Case Control Studies
Case Control Studies compare patients who have a disease or outcome of interest (cases) with patients who do not have the disease or outcome (controls), and look back in retrospect to compare how frequently the exposure to a risk factor is present in each group to determine the relationship between the risk factor and the disease. Case control studies are observational because no type of intervention is attempted and no attempt is made to alter the course of the disease or condition. The goal is to determine the exposure to the risk factor of interest from each of the two groups of individuals retrospectively: These studies are designed to estimate odds.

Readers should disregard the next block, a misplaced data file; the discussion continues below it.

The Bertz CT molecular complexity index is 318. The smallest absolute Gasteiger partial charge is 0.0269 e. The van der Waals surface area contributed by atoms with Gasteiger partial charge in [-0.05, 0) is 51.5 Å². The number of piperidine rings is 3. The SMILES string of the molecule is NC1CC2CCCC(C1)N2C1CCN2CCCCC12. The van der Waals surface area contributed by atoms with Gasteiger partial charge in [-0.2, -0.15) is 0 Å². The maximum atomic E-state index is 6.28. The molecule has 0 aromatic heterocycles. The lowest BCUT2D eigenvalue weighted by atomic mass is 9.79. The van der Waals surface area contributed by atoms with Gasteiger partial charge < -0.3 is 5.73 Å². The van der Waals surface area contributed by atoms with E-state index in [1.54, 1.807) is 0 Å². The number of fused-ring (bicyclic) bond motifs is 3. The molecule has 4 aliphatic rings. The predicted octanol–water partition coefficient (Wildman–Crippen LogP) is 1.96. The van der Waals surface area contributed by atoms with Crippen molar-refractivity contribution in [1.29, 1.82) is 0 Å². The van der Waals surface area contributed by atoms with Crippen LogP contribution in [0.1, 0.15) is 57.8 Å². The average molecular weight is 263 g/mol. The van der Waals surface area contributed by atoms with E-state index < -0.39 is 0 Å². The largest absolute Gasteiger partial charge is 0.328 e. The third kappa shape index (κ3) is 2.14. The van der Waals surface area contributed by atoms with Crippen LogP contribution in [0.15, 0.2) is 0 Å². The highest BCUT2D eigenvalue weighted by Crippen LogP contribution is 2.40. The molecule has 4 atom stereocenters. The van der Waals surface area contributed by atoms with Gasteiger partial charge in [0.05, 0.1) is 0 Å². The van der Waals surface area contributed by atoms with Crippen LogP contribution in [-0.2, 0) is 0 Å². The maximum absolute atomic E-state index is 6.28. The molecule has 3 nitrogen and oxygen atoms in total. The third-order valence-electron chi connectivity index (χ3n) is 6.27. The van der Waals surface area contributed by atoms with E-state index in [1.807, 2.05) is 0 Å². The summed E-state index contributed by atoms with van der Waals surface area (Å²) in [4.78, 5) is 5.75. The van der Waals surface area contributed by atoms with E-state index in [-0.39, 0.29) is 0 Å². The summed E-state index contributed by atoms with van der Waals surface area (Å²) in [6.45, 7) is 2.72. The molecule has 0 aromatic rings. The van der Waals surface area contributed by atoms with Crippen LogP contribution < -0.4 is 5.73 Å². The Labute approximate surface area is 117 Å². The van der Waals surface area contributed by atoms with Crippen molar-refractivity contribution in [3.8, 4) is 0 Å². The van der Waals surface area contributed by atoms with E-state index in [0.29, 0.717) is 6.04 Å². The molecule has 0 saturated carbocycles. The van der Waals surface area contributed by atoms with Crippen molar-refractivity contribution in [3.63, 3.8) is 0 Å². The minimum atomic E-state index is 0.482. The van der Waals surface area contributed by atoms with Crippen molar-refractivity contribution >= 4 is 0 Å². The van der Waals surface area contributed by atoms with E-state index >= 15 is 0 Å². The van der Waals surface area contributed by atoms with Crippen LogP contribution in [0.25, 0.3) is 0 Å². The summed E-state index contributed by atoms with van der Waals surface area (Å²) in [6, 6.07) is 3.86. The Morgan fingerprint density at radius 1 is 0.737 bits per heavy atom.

These types of studies are also known as Retrospective Studies, & Case Referent Studies.
1. Case-control studies work backwards: They first identify diseased and non-diseased individuals, and then ascertain the frequency of previous exposures.
2. Ideal characteristics for selecting cases:
a. Select individuals who have incident disease
b. Use a specific definition of the disease
- Answers questions that could not be answered from other studies
- Good for studying rare conditions and diseases
- Less time needed to conduct the study because the condition or disease has happened
- Looks at multiple risk factors at the same time
- Useful as initial studies to establish association
- Difficult to find a control group
- Not good for evaluating diagnostic tests.
- Cases have the condition and the Controls do not.
- Retrospective studies problem with data quality from the reliance on memory
- People with a condition are more motivated to recall risk factors.
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